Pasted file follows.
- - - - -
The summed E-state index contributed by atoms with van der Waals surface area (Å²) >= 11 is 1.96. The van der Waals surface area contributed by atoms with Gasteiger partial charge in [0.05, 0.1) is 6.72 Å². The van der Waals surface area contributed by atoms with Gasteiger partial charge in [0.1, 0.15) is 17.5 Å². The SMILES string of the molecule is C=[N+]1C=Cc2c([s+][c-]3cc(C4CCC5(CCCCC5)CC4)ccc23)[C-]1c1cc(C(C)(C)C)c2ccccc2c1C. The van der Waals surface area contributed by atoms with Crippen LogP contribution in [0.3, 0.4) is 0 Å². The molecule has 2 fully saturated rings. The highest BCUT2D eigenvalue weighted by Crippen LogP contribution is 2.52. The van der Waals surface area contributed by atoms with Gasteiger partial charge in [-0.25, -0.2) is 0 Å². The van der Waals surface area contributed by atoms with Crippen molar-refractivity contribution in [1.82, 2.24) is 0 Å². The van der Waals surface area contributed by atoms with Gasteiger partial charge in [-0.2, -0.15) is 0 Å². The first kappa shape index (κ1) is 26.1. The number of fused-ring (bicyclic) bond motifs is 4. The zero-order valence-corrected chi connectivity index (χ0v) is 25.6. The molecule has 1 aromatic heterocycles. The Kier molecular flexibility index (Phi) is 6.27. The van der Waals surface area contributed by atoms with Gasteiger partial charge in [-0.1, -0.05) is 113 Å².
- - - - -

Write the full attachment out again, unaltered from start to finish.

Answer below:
The summed E-state index contributed by atoms with van der Waals surface area (Å²) >= 11 is 1.96. The van der Waals surface area contributed by atoms with Gasteiger partial charge in [0.05, 0.1) is 6.72 Å². The van der Waals surface area contributed by atoms with Gasteiger partial charge in [0.1, 0.15) is 17.5 Å². The SMILES string of the molecule is C=[N+]1C=Cc2c([s+][c-]3cc(C4CCC5(CCCCC5)CC4)ccc23)[C-]1c1cc(C(C)(C)C)c2ccccc2c1C. The van der Waals surface area contributed by atoms with Crippen LogP contribution in [0.3, 0.4) is 0 Å². The molecule has 2 fully saturated rings. The highest BCUT2D eigenvalue weighted by Crippen LogP contribution is 2.52. The van der Waals surface area contributed by atoms with Gasteiger partial charge in [-0.25, -0.2) is 0 Å². The van der Waals surface area contributed by atoms with Crippen molar-refractivity contribution in [1.82, 2.24) is 0 Å². The van der Waals surface area contributed by atoms with Gasteiger partial charge in [-0.2, -0.15) is 0 Å². The first kappa shape index (κ1) is 26.1. The number of fused-ring (bicyclic) bond motifs is 4. The zero-order valence-corrected chi connectivity index (χ0v) is 25.6. The molecule has 1 aromatic heterocycles. The Kier molecular flexibility index (Phi) is 6.27. The van der Waals surface area contributed by atoms with Gasteiger partial charge in [-0.1, -0.05) is 113 Å².